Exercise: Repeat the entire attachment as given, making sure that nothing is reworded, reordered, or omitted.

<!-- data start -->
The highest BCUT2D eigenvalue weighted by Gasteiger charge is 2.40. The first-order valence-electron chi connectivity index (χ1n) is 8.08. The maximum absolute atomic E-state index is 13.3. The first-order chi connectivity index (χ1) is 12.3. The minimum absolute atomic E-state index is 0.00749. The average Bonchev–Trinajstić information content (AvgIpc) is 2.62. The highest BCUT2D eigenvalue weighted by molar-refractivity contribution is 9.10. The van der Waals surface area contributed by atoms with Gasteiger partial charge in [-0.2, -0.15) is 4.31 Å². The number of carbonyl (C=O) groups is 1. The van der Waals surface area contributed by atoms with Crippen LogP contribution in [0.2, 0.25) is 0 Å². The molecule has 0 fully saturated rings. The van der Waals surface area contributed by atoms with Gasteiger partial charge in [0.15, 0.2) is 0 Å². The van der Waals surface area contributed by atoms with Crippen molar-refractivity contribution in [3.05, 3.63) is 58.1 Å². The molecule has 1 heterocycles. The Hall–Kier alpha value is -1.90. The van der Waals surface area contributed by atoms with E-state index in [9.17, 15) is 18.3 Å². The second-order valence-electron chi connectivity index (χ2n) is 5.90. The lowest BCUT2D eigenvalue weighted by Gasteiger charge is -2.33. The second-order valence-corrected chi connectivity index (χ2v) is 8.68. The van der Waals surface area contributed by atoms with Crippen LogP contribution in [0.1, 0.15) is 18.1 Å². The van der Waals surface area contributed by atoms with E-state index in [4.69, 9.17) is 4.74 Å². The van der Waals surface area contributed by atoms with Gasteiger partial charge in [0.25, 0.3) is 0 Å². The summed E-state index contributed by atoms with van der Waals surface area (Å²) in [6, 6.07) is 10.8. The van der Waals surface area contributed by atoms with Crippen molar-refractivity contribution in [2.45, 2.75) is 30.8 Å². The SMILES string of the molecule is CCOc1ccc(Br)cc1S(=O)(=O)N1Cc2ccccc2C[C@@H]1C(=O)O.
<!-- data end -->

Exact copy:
The highest BCUT2D eigenvalue weighted by Gasteiger charge is 2.40. The first-order valence-electron chi connectivity index (χ1n) is 8.08. The maximum absolute atomic E-state index is 13.3. The first-order chi connectivity index (χ1) is 12.3. The minimum absolute atomic E-state index is 0.00749. The average Bonchev–Trinajstić information content (AvgIpc) is 2.62. The highest BCUT2D eigenvalue weighted by molar-refractivity contribution is 9.10. The van der Waals surface area contributed by atoms with Gasteiger partial charge in [-0.2, -0.15) is 4.31 Å². The number of carbonyl (C=O) groups is 1. The van der Waals surface area contributed by atoms with Crippen LogP contribution in [0.2, 0.25) is 0 Å². The molecule has 0 fully saturated rings. The van der Waals surface area contributed by atoms with Gasteiger partial charge in [0.15, 0.2) is 0 Å². The van der Waals surface area contributed by atoms with Crippen molar-refractivity contribution in [3.05, 3.63) is 58.1 Å². The molecule has 1 heterocycles. The Hall–Kier alpha value is -1.90. The van der Waals surface area contributed by atoms with E-state index in [9.17, 15) is 18.3 Å². The second-order valence-electron chi connectivity index (χ2n) is 5.90. The lowest BCUT2D eigenvalue weighted by Gasteiger charge is -2.33. The second-order valence-corrected chi connectivity index (χ2v) is 8.68. The van der Waals surface area contributed by atoms with Crippen LogP contribution in [0.1, 0.15) is 18.1 Å². The van der Waals surface area contributed by atoms with E-state index in [4.69, 9.17) is 4.74 Å². The van der Waals surface area contributed by atoms with Gasteiger partial charge in [0.25, 0.3) is 0 Å². The summed E-state index contributed by atoms with van der Waals surface area (Å²) in [6, 6.07) is 10.8. The van der Waals surface area contributed by atoms with Crippen molar-refractivity contribution in [2.45, 2.75) is 30.8 Å². The SMILES string of the molecule is CCOc1ccc(Br)cc1S(=O)(=O)N1Cc2ccccc2C[C@@H]1C(=O)O.